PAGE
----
It was a nerve-racking five minutes after days of high tension.
An operation to rescue four foreign aid workers abducted into Somalia was sprung as they were resting after yet another gruelling night march. But as the kidnappers started running and the crack of gunshots echoed in the air, it wasn’t immediately clear what was happening.
“We were a bit panicked,” Qurat Ul-Ain Sadozai, one of two Canadians freed in the operation, said Wednesday in a telephone interview from Nairobi.
Huddled against the ground in a thorn-bush, the aid workers waited tensely. Ms. Sadozai said she wasn’t worried about being killed but was concerned the foreigners, who had been treated comparatively well, could end up in the hands of a different kidnap group.
The foreigners kept their heads down for more than five minutes. A group of about 20 men in fatigues finally appeared in place of the kidnappers. They were armed, but friendly.
“The people who were rescuing us came in and said ‘we are here to rescue you, don’t panic, don’t worry’,” Ms. Sadozai recalled. “They shook our hand. They were equally excited to have rescued us.”
It was the end of an ordeal begun three days earlier, when the foreigners were carjacked as part of a Norwegian Refugee Council convoy in Kenya’s Dadaab refugee camp. Taken at gunpoint were Ms. Sadozai and fellow Canadian Steve Dennis, along with Norwegian Astrid Sehl and Filipino Glenn Costes.
Fear was a constant as they were marched into Somalia, aware they were moving through lawless territory where wild animals and gunmen roam.
The foreigners were keenly aware that kidnappings in the region can drag on for months or years and were trying to keep up their spirits. It helped that the group included experienced aid workers. The Gatineau-based Ms. Sadozai had previously worked in Pakistan for the NRC and Mr. Dennis, from the Toronto-area city of Richmond Hill, had worked for Médecins sans Frontières.
Ms. Sadozai described a tough few days in captivity. The kidnappers were considerate, she said, even carrying the foreigners’ backpacks at times. But the terrain was rough, the night marches were long and windy and they were sleeping on the ground.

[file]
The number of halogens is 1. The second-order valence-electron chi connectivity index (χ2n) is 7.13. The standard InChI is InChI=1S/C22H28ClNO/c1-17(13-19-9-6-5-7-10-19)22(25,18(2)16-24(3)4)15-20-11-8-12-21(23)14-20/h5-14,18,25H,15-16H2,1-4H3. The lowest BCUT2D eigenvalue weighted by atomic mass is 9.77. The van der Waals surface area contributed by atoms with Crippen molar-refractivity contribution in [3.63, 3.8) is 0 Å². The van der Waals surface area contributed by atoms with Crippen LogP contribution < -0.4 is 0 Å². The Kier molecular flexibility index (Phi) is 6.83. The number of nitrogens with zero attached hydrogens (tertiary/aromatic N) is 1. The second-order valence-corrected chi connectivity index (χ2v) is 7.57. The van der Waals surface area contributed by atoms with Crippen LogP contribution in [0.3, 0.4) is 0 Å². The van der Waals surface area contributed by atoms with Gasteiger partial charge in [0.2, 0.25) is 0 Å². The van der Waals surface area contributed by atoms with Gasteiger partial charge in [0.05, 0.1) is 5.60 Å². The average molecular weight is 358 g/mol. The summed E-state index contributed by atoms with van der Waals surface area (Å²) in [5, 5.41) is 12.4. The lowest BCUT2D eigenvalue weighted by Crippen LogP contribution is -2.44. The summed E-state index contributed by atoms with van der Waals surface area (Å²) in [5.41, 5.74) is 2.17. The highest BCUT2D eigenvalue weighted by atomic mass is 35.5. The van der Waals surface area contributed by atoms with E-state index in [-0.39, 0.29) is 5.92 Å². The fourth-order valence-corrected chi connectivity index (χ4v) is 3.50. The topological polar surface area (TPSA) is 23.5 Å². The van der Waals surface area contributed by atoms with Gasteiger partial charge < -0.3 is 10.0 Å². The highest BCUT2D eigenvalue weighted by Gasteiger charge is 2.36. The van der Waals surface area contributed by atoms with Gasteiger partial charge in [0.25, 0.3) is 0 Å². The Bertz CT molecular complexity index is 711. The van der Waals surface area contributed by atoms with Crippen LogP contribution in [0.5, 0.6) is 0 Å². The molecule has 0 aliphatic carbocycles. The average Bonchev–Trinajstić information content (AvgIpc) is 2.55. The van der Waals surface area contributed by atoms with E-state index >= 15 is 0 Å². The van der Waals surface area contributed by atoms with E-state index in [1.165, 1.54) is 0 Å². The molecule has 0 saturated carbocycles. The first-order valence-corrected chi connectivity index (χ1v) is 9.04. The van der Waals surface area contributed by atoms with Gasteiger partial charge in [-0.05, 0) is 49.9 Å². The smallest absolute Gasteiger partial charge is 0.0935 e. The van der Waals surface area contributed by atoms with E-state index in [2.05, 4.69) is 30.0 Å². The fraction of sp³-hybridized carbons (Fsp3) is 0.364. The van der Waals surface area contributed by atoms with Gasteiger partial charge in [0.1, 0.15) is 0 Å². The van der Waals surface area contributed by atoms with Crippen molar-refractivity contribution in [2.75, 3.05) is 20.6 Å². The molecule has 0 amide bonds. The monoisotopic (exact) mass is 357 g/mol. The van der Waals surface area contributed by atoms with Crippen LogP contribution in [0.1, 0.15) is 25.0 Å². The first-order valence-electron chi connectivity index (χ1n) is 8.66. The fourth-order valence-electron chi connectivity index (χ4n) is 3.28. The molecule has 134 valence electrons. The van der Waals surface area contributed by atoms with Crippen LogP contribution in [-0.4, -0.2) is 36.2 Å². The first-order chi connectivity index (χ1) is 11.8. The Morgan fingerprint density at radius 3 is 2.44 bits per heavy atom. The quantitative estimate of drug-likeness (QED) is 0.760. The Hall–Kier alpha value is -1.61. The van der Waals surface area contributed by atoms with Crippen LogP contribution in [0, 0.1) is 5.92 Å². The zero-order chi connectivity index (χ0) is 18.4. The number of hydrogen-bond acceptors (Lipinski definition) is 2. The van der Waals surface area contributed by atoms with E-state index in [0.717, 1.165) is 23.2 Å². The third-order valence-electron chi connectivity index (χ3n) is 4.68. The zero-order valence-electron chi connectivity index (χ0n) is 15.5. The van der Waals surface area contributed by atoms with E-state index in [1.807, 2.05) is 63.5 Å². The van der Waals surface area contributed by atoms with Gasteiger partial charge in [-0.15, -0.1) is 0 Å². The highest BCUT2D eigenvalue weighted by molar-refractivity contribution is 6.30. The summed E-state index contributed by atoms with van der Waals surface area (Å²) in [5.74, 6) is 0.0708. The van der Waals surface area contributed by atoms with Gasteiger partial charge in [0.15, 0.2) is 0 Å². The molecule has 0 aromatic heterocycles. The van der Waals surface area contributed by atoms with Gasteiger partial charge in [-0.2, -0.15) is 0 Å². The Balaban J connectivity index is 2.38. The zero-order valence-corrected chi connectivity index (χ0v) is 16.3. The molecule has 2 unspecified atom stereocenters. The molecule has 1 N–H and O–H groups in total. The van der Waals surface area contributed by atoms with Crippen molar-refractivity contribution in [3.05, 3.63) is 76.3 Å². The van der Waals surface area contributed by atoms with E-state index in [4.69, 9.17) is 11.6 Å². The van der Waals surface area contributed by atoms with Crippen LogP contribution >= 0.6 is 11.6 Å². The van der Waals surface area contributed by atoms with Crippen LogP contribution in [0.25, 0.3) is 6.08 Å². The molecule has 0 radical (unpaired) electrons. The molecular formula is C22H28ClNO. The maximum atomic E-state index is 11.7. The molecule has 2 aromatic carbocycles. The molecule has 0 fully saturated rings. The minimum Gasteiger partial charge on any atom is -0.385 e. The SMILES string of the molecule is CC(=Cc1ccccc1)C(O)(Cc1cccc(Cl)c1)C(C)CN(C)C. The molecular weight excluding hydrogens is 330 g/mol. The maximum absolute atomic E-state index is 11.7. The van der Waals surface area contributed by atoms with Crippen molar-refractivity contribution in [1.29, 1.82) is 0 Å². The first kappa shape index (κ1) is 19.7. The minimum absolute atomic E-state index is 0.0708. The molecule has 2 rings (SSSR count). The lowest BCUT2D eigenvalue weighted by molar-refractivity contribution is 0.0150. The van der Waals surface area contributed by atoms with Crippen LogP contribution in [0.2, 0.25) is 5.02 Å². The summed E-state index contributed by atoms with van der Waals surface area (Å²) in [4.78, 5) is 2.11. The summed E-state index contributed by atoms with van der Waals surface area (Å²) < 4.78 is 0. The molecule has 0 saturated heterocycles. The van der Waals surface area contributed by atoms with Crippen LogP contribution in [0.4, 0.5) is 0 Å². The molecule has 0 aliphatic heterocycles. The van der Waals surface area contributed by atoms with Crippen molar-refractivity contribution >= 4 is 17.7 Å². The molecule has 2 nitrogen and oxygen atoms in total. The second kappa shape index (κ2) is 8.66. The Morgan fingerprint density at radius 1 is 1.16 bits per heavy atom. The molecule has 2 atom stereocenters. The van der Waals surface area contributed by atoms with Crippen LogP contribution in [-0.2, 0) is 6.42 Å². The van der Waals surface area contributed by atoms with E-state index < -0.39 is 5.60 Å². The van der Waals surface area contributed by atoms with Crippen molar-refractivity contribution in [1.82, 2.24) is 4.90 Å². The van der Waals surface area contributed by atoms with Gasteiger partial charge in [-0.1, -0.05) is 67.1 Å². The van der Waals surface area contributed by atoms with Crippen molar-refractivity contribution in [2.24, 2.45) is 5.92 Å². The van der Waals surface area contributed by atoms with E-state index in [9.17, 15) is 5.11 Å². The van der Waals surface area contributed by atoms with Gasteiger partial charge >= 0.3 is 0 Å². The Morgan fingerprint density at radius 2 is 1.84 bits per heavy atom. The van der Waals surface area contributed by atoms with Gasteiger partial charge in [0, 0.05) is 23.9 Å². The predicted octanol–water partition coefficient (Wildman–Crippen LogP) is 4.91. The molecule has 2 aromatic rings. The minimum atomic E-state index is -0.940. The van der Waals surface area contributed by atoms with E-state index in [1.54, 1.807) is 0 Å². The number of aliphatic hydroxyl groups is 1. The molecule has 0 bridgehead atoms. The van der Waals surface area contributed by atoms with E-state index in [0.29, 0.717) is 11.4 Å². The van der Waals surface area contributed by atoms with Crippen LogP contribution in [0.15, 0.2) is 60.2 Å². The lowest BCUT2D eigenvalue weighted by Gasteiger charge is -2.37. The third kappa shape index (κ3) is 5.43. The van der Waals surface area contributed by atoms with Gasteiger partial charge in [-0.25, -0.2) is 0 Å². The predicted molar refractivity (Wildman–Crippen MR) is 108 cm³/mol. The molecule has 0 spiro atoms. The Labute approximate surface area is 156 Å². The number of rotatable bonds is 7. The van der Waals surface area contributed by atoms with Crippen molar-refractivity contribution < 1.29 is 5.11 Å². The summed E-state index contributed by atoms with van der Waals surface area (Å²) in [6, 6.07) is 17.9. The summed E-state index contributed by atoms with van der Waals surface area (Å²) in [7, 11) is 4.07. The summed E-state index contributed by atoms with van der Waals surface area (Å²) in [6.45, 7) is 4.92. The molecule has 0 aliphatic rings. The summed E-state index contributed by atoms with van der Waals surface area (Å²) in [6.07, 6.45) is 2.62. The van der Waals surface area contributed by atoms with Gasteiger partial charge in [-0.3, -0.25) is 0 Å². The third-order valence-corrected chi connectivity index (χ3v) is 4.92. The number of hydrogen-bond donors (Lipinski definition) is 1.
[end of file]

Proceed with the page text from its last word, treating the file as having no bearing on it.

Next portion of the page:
“We were well treated,” she said. “It’s all relative, but we were well treated. We were not harassed or beaten or in any way injured. But of course, from walking, our feet are quite sore, because it was eight to 10 hours a day, which is quite intensive.”
They would start walking each evening at about six o’clock and trek through the darkness, stopping for a few hours’ sleep on only one of the nights. In the morning they would be hidden in a thorny bush, where they would rest through the day on the ground, wrapped in their scarves.
But on the third morning the routine suddenly changed. The captors abruptly started to run and gunfire could be heard. In no more than 10 minutes, the foreigners were in a vehicle, being whisked to safety.
Ms. Sadozai, who expects to return soon to her work in the region, did not want to trample on local sensitivities by speculating about the allegiance of the kidnappers. But it has been widely suspected that the foreigners were taken by al-Shabab, an Islamist group opposed to the shaky Somali leadership.
The rescue was undertaken by a rival Somali group, a militia known as Ras Kombani.
Ms. Sadozai plans to return to the area after visiting her parents in Pakistan. She hopes the incident will prompt outsiders to pay more attention to the region, including the refugees who pour out of Somalia into neighbouring Kenya.
“This ... shows the reality of how difficult things are for them,” she said. “We were made to walk but every day they are doing that trek.”